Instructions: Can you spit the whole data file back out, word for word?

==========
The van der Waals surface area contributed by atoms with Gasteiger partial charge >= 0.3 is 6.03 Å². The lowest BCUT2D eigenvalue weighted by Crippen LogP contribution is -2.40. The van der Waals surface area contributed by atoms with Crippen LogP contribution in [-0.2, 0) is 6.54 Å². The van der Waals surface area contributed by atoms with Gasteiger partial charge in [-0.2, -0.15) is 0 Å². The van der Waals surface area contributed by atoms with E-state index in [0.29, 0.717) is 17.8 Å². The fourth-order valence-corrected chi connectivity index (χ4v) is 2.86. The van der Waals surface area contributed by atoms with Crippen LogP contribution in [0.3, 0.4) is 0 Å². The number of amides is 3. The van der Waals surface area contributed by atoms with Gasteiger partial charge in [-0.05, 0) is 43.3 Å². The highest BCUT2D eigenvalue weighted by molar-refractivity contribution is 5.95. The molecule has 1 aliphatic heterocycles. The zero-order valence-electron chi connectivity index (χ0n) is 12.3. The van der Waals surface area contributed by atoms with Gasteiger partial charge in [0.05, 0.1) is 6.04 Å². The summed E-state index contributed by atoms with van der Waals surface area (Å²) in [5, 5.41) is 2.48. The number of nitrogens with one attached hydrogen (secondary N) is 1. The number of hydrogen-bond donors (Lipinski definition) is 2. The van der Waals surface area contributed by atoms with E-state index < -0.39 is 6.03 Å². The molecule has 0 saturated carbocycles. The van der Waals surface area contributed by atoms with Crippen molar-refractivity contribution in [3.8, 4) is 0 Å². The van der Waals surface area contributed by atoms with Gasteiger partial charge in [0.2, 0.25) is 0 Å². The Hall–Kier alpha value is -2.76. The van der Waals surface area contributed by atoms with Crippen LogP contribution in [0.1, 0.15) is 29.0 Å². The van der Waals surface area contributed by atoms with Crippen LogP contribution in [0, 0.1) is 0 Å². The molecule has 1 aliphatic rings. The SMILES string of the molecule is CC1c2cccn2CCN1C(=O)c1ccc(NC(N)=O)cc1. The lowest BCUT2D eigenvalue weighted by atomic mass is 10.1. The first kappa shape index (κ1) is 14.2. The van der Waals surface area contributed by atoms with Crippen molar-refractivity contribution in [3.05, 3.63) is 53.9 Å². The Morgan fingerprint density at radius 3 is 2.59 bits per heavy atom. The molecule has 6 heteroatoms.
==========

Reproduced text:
The van der Waals surface area contributed by atoms with Gasteiger partial charge >= 0.3 is 6.03 Å². The lowest BCUT2D eigenvalue weighted by Crippen LogP contribution is -2.40. The van der Waals surface area contributed by atoms with Crippen LogP contribution in [-0.2, 0) is 6.54 Å². The van der Waals surface area contributed by atoms with Gasteiger partial charge in [-0.2, -0.15) is 0 Å². The van der Waals surface area contributed by atoms with E-state index in [0.29, 0.717) is 17.8 Å². The fourth-order valence-corrected chi connectivity index (χ4v) is 2.86. The van der Waals surface area contributed by atoms with Crippen LogP contribution in [0.3, 0.4) is 0 Å². The number of amides is 3. The van der Waals surface area contributed by atoms with Gasteiger partial charge in [-0.05, 0) is 43.3 Å². The highest BCUT2D eigenvalue weighted by molar-refractivity contribution is 5.95. The molecule has 1 aliphatic heterocycles. The zero-order valence-electron chi connectivity index (χ0n) is 12.3. The van der Waals surface area contributed by atoms with Gasteiger partial charge in [0.05, 0.1) is 6.04 Å². The summed E-state index contributed by atoms with van der Waals surface area (Å²) in [5, 5.41) is 2.48. The number of nitrogens with one attached hydrogen (secondary N) is 1. The number of hydrogen-bond donors (Lipinski definition) is 2. The van der Waals surface area contributed by atoms with E-state index < -0.39 is 6.03 Å². The molecule has 0 saturated carbocycles. The van der Waals surface area contributed by atoms with Crippen molar-refractivity contribution in [3.8, 4) is 0 Å². The van der Waals surface area contributed by atoms with Gasteiger partial charge in [0.2, 0.25) is 0 Å². The Hall–Kier alpha value is -2.76. The van der Waals surface area contributed by atoms with Crippen LogP contribution in [0.1, 0.15) is 29.0 Å². The van der Waals surface area contributed by atoms with Crippen LogP contribution in [0, 0.1) is 0 Å². The molecule has 1 aliphatic rings. The SMILES string of the molecule is CC1c2cccn2CCN1C(=O)c1ccc(NC(N)=O)cc1. The lowest BCUT2D eigenvalue weighted by atomic mass is 10.1. The first kappa shape index (κ1) is 14.2. The van der Waals surface area contributed by atoms with Crippen molar-refractivity contribution in [3.05, 3.63) is 53.9 Å². The Morgan fingerprint density at radius 3 is 2.59 bits per heavy atom. The molecule has 6 heteroatoms.